How are tires this hard...Anyone help?

Discussion in 'Tires / Brakes / Bearings / Axles' started by Enigmacamper, Jun 12, 2019.

  1. Enigmacamper

    Enigmacamper Member

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    So, I naievely thought that getting new tires was a simple thing. I'm super confused now about options, brands, ratings etc.
    We have a (very early) 2017 Aliner Scout (about 1,400lbs) with original tires "LOAD STAR" K550, Load range D, ST175/80 D 13. I don't know how long these tires should be good for but they have a "speed rating" of 65mph which is super annoying since it adds so much extra travel time.
    I am more concerned with the tires than anything else and would want the best quality I could get (with a single axle, blowouts is a huge concern for me, especially if I'm towing by myself). I guess my questions are...should I replace the tires I have? (I don't know how long they're good for or if this is a good tire or a bad one). If I should replace, what are the best brands that make a tire in this size? I read Michelin is one of the best makers but not sure they have a tire this size (which I think is 13"...is that right?).

    Obviously I don't know anything about tires really, just prefer them not made in China. Any advice here is appreciated, appointment is Friday! :grin:

    P.S. our Subaru's tires are almost bald and we need to replace them too, if anyone has a suggestion there as well that would be most welcome!
     
  2. Sjm9911

    Sjm9911 Well-Known Member

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    Your tires will have a daye on them. Most recomend not using tires over 5 years old. Most new tires are made elsewhere. I have chepo ones, so far so good. Most dont let you tow more then 72 mph. Those would be radials, they have biased ones also. So tou need to be in the correct load, size speed you want then consider radial vs biased. If doing highway miles, i would look at radials, they run cooler and track better. https://www.tirebuyer.com/education/how-to-determine-the-age-of-your-tires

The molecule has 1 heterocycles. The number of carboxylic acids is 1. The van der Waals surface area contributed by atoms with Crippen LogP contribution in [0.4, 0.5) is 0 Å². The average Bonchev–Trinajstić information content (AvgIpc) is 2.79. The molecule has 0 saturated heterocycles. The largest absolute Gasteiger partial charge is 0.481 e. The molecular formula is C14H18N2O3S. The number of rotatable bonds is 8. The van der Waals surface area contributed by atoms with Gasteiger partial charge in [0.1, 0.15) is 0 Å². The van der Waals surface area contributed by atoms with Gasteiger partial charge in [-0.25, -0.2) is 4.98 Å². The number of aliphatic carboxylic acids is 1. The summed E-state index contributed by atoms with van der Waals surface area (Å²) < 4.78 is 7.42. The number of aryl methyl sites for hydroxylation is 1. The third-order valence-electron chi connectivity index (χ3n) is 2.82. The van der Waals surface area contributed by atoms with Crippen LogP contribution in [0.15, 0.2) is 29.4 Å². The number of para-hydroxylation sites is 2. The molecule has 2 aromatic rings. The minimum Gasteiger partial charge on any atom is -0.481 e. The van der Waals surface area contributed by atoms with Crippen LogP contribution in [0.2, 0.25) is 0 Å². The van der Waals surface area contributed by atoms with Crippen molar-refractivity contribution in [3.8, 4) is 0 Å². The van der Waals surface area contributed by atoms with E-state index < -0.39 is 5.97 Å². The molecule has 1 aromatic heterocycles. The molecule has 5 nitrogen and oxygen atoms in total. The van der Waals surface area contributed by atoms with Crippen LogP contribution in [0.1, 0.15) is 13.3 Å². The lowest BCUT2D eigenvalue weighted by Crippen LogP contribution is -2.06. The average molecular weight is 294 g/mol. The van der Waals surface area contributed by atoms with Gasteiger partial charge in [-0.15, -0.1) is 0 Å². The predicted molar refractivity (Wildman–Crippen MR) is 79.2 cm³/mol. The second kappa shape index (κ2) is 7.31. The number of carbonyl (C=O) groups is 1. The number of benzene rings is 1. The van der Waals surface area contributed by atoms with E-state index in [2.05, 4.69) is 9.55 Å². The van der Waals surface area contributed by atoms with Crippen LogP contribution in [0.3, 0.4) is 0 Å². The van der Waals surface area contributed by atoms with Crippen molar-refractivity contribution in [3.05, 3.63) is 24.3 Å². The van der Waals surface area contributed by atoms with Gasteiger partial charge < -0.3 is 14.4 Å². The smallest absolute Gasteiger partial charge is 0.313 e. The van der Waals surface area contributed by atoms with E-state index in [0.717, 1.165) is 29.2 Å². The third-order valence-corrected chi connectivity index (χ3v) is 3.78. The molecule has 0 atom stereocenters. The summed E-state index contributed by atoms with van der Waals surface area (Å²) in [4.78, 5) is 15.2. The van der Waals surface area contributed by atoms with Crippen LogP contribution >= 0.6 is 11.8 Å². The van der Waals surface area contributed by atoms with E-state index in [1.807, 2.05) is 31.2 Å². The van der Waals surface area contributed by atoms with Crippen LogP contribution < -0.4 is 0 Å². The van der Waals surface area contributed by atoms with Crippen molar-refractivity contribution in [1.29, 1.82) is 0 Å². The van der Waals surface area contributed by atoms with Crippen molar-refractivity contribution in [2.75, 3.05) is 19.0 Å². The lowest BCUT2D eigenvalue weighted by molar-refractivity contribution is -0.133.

3. Enigmacamper

    Enigmacamper Member

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    I just went out to inspect them, they show no apparent wear that I can see, tons of tread and no cracking or dry look etc. I did however find no date, where is it usually?

    Also just noticed my working tires say "97/92M" where the spare says "100/96M"...What on earth does this mean?
     
  4. Enigmacamper

    Enigmacamper Member

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    I went out again and found the date by looking at your link, thank you. It says 7YAR 1816. I think that means they're about exactly three years old. I don't know what 7YAR means though
     
  5. JimmyM

    JimmyM Well-Known Member

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  6. JimmyM

    JimmyM Well-Known Member

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  7. tombiasi

    tombiasi Well-Known Member

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    If, like you say, the tires have no physical bad signs then being only 3 years old they are still good.
    I'm sorry that you don't like 65 MPH. In some states, the max tow speed for trailers is 65 MPH regardless of the tire rating.
    Some states even less.
     
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  8. JimmyM

    JimmyM Well-Known Member

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    Tom's right about the age though. 3yo, no bad signs. I'd keep them.
     
  9. Arlyn Aronson

    Arlyn Aronson Well-Known Member

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    Sure they are rated for 65, but if they're in good shape, no police lawmen will stop you for going 70. And who would check those tires rating anyway??

    Don't worry, Go camping
     
  10. jmkay1